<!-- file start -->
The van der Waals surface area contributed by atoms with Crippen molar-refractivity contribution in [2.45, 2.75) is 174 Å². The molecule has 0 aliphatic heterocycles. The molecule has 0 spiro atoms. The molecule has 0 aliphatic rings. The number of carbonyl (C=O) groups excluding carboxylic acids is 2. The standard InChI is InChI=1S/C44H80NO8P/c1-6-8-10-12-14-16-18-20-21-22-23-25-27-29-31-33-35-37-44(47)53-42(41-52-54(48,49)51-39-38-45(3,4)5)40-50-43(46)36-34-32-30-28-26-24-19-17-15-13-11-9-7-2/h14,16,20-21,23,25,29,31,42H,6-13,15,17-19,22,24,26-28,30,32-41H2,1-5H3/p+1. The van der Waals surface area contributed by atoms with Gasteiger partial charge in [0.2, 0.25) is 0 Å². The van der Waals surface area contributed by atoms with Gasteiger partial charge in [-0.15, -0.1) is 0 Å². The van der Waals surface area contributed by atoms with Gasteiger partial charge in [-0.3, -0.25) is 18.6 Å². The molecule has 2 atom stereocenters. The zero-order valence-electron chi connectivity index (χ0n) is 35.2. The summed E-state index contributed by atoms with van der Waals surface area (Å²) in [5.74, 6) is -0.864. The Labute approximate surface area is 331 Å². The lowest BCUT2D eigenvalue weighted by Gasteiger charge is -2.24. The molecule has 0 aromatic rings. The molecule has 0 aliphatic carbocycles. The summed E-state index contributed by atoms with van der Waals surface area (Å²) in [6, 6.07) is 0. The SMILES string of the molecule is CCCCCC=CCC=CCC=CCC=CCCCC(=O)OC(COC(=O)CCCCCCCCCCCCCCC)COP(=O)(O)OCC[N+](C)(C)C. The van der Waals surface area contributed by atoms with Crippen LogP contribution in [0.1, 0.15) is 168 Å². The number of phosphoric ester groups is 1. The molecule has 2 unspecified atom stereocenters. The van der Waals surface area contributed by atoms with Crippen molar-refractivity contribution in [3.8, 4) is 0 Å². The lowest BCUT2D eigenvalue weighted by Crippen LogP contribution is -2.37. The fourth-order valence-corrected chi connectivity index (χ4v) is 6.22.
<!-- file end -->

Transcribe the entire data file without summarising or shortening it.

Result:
The van der Waals surface area contributed by atoms with Crippen molar-refractivity contribution in [2.45, 2.75) is 174 Å². The molecule has 0 aliphatic heterocycles. The molecule has 0 spiro atoms. The molecule has 0 aliphatic rings. The number of carbonyl (C=O) groups excluding carboxylic acids is 2. The standard InChI is InChI=1S/C44H80NO8P/c1-6-8-10-12-14-16-18-20-21-22-23-25-27-29-31-33-35-37-44(47)53-42(41-52-54(48,49)51-39-38-45(3,4)5)40-50-43(46)36-34-32-30-28-26-24-19-17-15-13-11-9-7-2/h14,16,20-21,23,25,29,31,42H,6-13,15,17-19,22,24,26-28,30,32-41H2,1-5H3/p+1. The van der Waals surface area contributed by atoms with Gasteiger partial charge in [0.2, 0.25) is 0 Å². The van der Waals surface area contributed by atoms with Gasteiger partial charge in [-0.15, -0.1) is 0 Å². The van der Waals surface area contributed by atoms with Gasteiger partial charge in [-0.3, -0.25) is 18.6 Å². The molecule has 2 atom stereocenters. The zero-order valence-electron chi connectivity index (χ0n) is 35.2. The summed E-state index contributed by atoms with van der Waals surface area (Å²) in [5.74, 6) is -0.864. The Labute approximate surface area is 331 Å². The lowest BCUT2D eigenvalue weighted by Gasteiger charge is -2.24. The molecule has 0 aromatic rings. The molecule has 0 aliphatic carbocycles. The summed E-state index contributed by atoms with van der Waals surface area (Å²) in [6, 6.07) is 0. The SMILES string of the molecule is CCCCCC=CCC=CCC=CCC=CCCCC(=O)OC(COC(=O)CCCCCCCCCCCCCCC)COP(=O)(O)OCC[N+](C)(C)C. The van der Waals surface area contributed by atoms with Crippen LogP contribution in [0.1, 0.15) is 168 Å². The number of phosphoric ester groups is 1. The molecule has 2 unspecified atom stereocenters. The van der Waals surface area contributed by atoms with Crippen molar-refractivity contribution in [3.8, 4) is 0 Å². The lowest BCUT2D eigenvalue weighted by Crippen LogP contribution is -2.37. The fourth-order valence-corrected chi connectivity index (χ4v) is 6.22.